This fine balance between methods which are more likely to preserve your message with a higher certainty, and methods which will allow your system to send the largest amount of information, was long believed to be an unwinnable fight. That is, until the hero of Madhu Sudan’s talk came along – Claude Shannon. In the late 1940s Shannon worked out a theory of communication that changed the game completely.
He envisioned ways of encoding messages which would allow a good compromise, and worked out formulae to compare rates of communication for different encoders and decoders. Put simply, if your encoder and decoder are functions E and D which you can apply to a message M, you need:
M = D(E(M) + error) : with a high probability
If you know the probability that any given bit of data will be damaged by the transmission or storage method you’re using, you can find the kind of function you’ll need.
If the probability of a bit being flipped is 0, you can send the messages as they already are with no errors. If it’s as large as ½, you may as well send anything because the message received at the other end will be essentially random, so the rate of data transfer is 0.
Even with a probability of 0.4999, there would still be a non-zero rate of data transfer, and it’s possible to design systems that work under these conditions. Shannon’s work was revolutionary, and considered a major leap of faith, since at the time no computers existed, and even the functions he was imagining weren’t known yet.
He was the first to use a probabilistic approach to this kind of mathematics, and invented many deep concepts including that of entropy, of information and even coined the word ‘bit’ – a binary digit. His work was non-constructive, as the maths it has since been applied to was yet to be invented, but all subsequent technology has kept his ideas in mind.
Sudan also explained some later contributions from Chomsky (on language structure and human communication), Yao (on designing protocols for two-way communication, which won him a Gödel prize), and Schulman (on interactive coding schemes, useful for collaborative shared document editing).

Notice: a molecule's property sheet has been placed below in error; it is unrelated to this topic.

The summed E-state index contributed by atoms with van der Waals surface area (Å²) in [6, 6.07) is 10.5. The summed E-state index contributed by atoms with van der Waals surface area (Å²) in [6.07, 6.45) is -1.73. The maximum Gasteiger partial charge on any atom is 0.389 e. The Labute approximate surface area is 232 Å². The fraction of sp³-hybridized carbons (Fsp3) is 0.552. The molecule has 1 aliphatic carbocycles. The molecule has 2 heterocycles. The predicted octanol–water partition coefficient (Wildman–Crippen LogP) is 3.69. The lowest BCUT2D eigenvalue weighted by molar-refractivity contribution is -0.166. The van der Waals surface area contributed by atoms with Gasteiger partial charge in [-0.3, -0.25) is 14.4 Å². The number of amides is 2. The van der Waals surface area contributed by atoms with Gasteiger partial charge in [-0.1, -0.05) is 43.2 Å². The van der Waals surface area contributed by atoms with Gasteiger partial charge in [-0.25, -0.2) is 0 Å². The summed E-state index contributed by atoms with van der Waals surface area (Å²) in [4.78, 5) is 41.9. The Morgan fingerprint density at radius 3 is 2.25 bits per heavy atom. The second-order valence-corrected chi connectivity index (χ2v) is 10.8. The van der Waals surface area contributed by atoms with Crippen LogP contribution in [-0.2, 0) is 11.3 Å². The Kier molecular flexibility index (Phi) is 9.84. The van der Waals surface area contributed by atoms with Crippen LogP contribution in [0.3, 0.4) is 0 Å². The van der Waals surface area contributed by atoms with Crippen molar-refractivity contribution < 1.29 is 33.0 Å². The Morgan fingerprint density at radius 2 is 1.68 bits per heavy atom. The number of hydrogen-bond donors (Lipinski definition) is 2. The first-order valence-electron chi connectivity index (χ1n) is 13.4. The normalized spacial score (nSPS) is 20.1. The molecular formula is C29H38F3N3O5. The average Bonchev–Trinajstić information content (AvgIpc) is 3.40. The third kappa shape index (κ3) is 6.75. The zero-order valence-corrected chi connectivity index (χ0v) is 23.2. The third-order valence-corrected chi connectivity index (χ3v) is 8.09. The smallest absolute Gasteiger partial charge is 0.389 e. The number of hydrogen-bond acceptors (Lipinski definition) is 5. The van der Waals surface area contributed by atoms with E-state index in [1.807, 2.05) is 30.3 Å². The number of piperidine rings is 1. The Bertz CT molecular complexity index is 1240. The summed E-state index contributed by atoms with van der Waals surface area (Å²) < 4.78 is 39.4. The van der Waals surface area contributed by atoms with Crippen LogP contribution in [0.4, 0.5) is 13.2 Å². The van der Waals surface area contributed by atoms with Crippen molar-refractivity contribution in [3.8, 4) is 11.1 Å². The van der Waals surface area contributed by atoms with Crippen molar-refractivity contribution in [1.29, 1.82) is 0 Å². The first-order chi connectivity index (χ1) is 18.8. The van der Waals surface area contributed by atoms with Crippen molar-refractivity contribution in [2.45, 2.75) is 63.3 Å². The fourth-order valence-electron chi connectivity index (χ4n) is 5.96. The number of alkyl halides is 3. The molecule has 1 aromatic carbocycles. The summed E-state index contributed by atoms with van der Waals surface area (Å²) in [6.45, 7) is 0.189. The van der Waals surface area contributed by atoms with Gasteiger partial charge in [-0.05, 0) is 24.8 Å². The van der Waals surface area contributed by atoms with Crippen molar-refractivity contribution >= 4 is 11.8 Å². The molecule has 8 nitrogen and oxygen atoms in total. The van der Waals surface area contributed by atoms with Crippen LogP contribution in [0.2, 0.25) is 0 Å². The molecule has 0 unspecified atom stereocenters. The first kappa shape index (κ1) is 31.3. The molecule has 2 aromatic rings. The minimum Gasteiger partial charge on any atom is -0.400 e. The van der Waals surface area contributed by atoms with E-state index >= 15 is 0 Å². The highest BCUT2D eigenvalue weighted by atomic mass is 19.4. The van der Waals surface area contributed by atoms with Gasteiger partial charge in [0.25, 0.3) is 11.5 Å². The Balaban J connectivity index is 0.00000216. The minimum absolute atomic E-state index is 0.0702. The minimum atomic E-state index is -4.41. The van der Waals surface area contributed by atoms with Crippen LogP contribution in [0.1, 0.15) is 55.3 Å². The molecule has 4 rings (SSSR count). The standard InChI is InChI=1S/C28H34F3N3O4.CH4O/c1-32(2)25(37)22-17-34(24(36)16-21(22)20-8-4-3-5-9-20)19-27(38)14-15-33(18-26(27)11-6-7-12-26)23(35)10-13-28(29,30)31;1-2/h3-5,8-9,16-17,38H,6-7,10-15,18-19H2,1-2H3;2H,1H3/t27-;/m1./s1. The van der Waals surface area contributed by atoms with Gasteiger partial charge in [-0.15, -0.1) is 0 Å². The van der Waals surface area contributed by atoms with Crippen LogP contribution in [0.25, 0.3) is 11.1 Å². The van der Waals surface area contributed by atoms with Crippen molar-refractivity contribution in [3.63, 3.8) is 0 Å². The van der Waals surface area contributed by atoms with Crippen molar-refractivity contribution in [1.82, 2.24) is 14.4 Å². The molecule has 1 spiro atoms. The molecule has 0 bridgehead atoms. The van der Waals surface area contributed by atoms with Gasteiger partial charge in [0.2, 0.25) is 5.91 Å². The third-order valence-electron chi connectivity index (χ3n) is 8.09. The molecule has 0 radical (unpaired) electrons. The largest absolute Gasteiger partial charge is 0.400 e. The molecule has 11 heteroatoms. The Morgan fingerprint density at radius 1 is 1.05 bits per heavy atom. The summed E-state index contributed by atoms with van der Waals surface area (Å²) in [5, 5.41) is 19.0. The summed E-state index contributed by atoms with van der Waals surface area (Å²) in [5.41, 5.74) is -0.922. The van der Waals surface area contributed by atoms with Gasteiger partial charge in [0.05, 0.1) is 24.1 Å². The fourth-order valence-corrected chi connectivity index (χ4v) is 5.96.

He finished by mentioning some of his group’s research into communicating in situations where there is a large shared body of information, or ‘context’. For example, in giving his talk he’d assumed everyone in the room spoke English, and had given the talk in English on this basis.
However, if the shared context isn’t quite perfect, his system is still robust to this – if there’s a word he uses nobody else in the room knows, he can take a little extra time to define it. This will increase the length of the talk (and decrease the amount he can communicate in a given time), which must be taken into account. The systems he’s working on have this same kind of shared context, but must be robust to imperfectly shared context, and this has been explored in his recent work.
]]>As part of the HLF, the Laureates are participating in press conferences throughout the week, and being bombarded with questions by well-meaning journalists and bloggers. Unlike most press conferences, where participants often have a specific topical thing they’re there to speak to the press about, the Laureates can be asked about any of their past projects, on any area of maths they’ve worked on, and many of them have a very long and illustrious career to speak of.